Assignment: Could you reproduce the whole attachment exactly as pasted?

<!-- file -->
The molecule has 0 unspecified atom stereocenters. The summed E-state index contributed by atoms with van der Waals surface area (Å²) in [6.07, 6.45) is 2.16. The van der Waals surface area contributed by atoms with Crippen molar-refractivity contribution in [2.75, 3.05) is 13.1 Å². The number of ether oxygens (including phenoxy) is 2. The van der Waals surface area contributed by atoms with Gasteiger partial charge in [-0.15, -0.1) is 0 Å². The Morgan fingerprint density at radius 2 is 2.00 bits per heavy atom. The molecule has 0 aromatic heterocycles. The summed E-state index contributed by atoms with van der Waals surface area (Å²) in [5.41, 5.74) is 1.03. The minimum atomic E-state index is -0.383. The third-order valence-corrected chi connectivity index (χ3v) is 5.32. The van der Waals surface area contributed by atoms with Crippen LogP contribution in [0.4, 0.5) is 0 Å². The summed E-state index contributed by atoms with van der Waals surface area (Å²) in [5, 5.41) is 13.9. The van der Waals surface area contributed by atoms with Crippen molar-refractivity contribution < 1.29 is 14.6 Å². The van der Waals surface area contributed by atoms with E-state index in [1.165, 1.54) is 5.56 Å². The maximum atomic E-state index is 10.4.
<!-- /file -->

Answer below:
The molecule has 0 unspecified atom stereocenters. The summed E-state index contributed by atoms with van der Waals surface area (Å²) in [6.07, 6.45) is 2.16. The van der Waals surface area contributed by atoms with Crippen molar-refractivity contribution in [2.75, 3.05) is 13.1 Å². The number of ether oxygens (including phenoxy) is 2. The van der Waals surface area contributed by atoms with Gasteiger partial charge in [-0.15, -0.1) is 0 Å². The Morgan fingerprint density at radius 2 is 2.00 bits per heavy atom. The molecule has 0 aromatic heterocycles. The summed E-state index contributed by atoms with van der Waals surface area (Å²) in [5.41, 5.74) is 1.03. The minimum atomic E-state index is -0.383. The third-order valence-corrected chi connectivity index (χ3v) is 5.32. The van der Waals surface area contributed by atoms with Crippen LogP contribution in [0.4, 0.5) is 0 Å². The summed E-state index contributed by atoms with van der Waals surface area (Å²) in [5, 5.41) is 13.9. The van der Waals surface area contributed by atoms with Crippen molar-refractivity contribution < 1.29 is 14.6 Å². The van der Waals surface area contributed by atoms with E-state index in [1.165, 1.54) is 5.56 Å². The maximum atomic E-state index is 10.4.